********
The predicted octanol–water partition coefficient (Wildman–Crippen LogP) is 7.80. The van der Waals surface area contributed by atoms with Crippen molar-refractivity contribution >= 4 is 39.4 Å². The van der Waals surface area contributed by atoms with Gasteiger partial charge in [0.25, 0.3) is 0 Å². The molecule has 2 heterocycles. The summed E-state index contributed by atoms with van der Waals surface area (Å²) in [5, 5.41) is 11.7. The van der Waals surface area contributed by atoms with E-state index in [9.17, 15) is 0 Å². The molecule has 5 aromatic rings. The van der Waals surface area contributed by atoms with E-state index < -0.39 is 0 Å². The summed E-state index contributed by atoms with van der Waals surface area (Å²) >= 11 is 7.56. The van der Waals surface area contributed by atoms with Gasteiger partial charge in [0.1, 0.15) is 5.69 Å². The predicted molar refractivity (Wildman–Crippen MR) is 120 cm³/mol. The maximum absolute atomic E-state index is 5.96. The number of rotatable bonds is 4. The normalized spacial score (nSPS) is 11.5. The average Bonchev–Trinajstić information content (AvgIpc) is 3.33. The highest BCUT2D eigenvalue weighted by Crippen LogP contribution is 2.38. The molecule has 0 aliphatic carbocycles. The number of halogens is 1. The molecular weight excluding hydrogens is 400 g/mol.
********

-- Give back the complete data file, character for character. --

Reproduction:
The predicted octanol–water partition coefficient (Wildman–Crippen LogP) is 7.80. The van der Waals surface area contributed by atoms with Crippen molar-refractivity contribution >= 4 is 39.4 Å². The van der Waals surface area contributed by atoms with Gasteiger partial charge in [0.25, 0.3) is 0 Å². The molecule has 2 heterocycles. The summed E-state index contributed by atoms with van der Waals surface area (Å²) in [5, 5.41) is 11.7. The van der Waals surface area contributed by atoms with E-state index in [9.17, 15) is 0 Å². The molecule has 5 aromatic rings. The van der Waals surface area contributed by atoms with E-state index < -0.39 is 0 Å². The summed E-state index contributed by atoms with van der Waals surface area (Å²) >= 11 is 7.56. The van der Waals surface area contributed by atoms with Gasteiger partial charge in [0.1, 0.15) is 5.69 Å². The predicted molar refractivity (Wildman–Crippen MR) is 120 cm³/mol. The maximum absolute atomic E-state index is 5.96. The number of rotatable bonds is 4. The normalized spacial score (nSPS) is 11.5. The average Bonchev–Trinajstić information content (AvgIpc) is 3.33. The highest BCUT2D eigenvalue weighted by Crippen LogP contribution is 2.38. The molecule has 0 aliphatic carbocycles. The number of halogens is 1. The molecular weight excluding hydrogens is 400 g/mol.